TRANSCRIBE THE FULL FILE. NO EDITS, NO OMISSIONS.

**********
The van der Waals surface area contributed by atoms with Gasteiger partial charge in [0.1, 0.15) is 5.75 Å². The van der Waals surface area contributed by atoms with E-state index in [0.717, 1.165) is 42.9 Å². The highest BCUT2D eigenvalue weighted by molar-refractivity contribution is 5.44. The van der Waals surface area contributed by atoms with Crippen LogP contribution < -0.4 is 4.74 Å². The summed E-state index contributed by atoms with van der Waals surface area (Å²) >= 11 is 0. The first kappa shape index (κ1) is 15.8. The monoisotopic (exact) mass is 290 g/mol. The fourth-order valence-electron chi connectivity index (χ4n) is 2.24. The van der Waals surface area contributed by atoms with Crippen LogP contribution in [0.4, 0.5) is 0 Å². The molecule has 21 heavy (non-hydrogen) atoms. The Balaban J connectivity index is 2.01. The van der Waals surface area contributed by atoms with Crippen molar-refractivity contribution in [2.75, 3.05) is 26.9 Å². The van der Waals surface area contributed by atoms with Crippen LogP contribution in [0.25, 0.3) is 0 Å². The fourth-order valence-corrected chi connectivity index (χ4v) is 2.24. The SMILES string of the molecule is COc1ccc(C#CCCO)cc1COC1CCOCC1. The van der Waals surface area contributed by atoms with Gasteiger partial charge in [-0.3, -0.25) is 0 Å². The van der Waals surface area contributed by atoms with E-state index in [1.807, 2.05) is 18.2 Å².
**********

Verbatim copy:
The van der Waals surface area contributed by atoms with Gasteiger partial charge in [0.1, 0.15) is 5.75 Å². The van der Waals surface area contributed by atoms with E-state index in [0.717, 1.165) is 42.9 Å². The highest BCUT2D eigenvalue weighted by molar-refractivity contribution is 5.44. The van der Waals surface area contributed by atoms with Crippen LogP contribution < -0.4 is 4.74 Å². The summed E-state index contributed by atoms with van der Waals surface area (Å²) >= 11 is 0. The first kappa shape index (κ1) is 15.8. The monoisotopic (exact) mass is 290 g/mol. The fourth-order valence-electron chi connectivity index (χ4n) is 2.24. The van der Waals surface area contributed by atoms with Crippen LogP contribution in [0.4, 0.5) is 0 Å². The molecule has 21 heavy (non-hydrogen) atoms. The Balaban J connectivity index is 2.01. The van der Waals surface area contributed by atoms with Crippen molar-refractivity contribution in [2.75, 3.05) is 26.9 Å². The van der Waals surface area contributed by atoms with Crippen LogP contribution in [0.25, 0.3) is 0 Å². The fourth-order valence-corrected chi connectivity index (χ4v) is 2.24. The SMILES string of the molecule is COc1ccc(C#CCCO)cc1COC1CCOCC1. The van der Waals surface area contributed by atoms with Gasteiger partial charge in [-0.3, -0.25) is 0 Å². The van der Waals surface area contributed by atoms with E-state index in [1.807, 2.05) is 18.2 Å².